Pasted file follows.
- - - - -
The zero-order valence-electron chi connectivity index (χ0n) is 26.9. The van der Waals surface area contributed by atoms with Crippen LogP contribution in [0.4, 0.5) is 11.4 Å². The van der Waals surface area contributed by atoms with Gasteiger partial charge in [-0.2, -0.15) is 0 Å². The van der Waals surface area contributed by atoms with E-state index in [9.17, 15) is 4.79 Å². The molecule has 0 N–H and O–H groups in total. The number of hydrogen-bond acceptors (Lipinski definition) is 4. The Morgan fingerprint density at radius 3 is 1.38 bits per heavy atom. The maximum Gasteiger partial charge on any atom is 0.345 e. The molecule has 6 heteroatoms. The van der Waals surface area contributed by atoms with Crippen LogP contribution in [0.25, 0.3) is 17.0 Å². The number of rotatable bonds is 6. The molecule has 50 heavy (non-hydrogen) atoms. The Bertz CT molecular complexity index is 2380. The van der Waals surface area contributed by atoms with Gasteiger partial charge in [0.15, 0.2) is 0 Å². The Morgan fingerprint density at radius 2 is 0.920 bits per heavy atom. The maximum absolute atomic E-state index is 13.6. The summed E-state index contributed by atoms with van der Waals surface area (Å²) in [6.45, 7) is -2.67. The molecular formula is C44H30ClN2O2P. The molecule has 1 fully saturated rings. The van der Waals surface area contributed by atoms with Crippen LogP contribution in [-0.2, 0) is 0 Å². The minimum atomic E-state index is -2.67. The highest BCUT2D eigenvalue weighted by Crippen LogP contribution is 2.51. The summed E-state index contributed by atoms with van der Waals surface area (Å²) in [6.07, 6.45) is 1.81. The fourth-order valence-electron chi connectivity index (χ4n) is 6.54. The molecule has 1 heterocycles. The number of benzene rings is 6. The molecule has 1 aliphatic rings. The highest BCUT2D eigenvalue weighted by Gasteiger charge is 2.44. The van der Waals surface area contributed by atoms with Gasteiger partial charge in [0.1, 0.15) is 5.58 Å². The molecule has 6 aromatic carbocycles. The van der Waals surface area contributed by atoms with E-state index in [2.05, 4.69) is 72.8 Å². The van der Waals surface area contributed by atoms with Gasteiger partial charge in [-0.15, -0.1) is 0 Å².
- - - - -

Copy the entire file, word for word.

The zero-order valence-electron chi connectivity index (χ0n) is 26.9. The van der Waals surface area contributed by atoms with Crippen LogP contribution in [0.4, 0.5) is 11.4 Å². The van der Waals surface area contributed by atoms with Gasteiger partial charge in [-0.2, -0.15) is 0 Å². The van der Waals surface area contributed by atoms with E-state index in [9.17, 15) is 4.79 Å². The molecule has 0 N–H and O–H groups in total. The number of hydrogen-bond acceptors (Lipinski definition) is 4. The Morgan fingerprint density at radius 3 is 1.38 bits per heavy atom. The maximum Gasteiger partial charge on any atom is 0.345 e. The molecule has 6 heteroatoms. The van der Waals surface area contributed by atoms with Crippen LogP contribution in [0.25, 0.3) is 17.0 Å². The number of rotatable bonds is 6. The molecule has 50 heavy (non-hydrogen) atoms. The Bertz CT molecular complexity index is 2380. The van der Waals surface area contributed by atoms with Gasteiger partial charge in [0.15, 0.2) is 0 Å². The Morgan fingerprint density at radius 2 is 0.920 bits per heavy atom. The maximum absolute atomic E-state index is 13.6. The summed E-state index contributed by atoms with van der Waals surface area (Å²) in [6.45, 7) is -2.67. The molecular formula is C44H30ClN2O2P. The molecule has 1 fully saturated rings. The van der Waals surface area contributed by atoms with Crippen LogP contribution in [-0.2, 0) is 0 Å². The minimum atomic E-state index is -2.67. The highest BCUT2D eigenvalue weighted by Crippen LogP contribution is 2.51. The summed E-state index contributed by atoms with van der Waals surface area (Å²) in [6.07, 6.45) is 1.81. The fourth-order valence-electron chi connectivity index (χ4n) is 6.54. The molecule has 1 heterocycles. The number of benzene rings is 6. The molecule has 1 aliphatic rings. The highest BCUT2D eigenvalue weighted by Gasteiger charge is 2.44. The van der Waals surface area contributed by atoms with Gasteiger partial charge in [0.1, 0.15) is 5.58 Å². The molecule has 6 aromatic carbocycles. The van der Waals surface area contributed by atoms with E-state index in [2.05, 4.69) is 72.8 Å². The van der Waals surface area contributed by atoms with Gasteiger partial charge in [-0.15, -0.1) is 0 Å².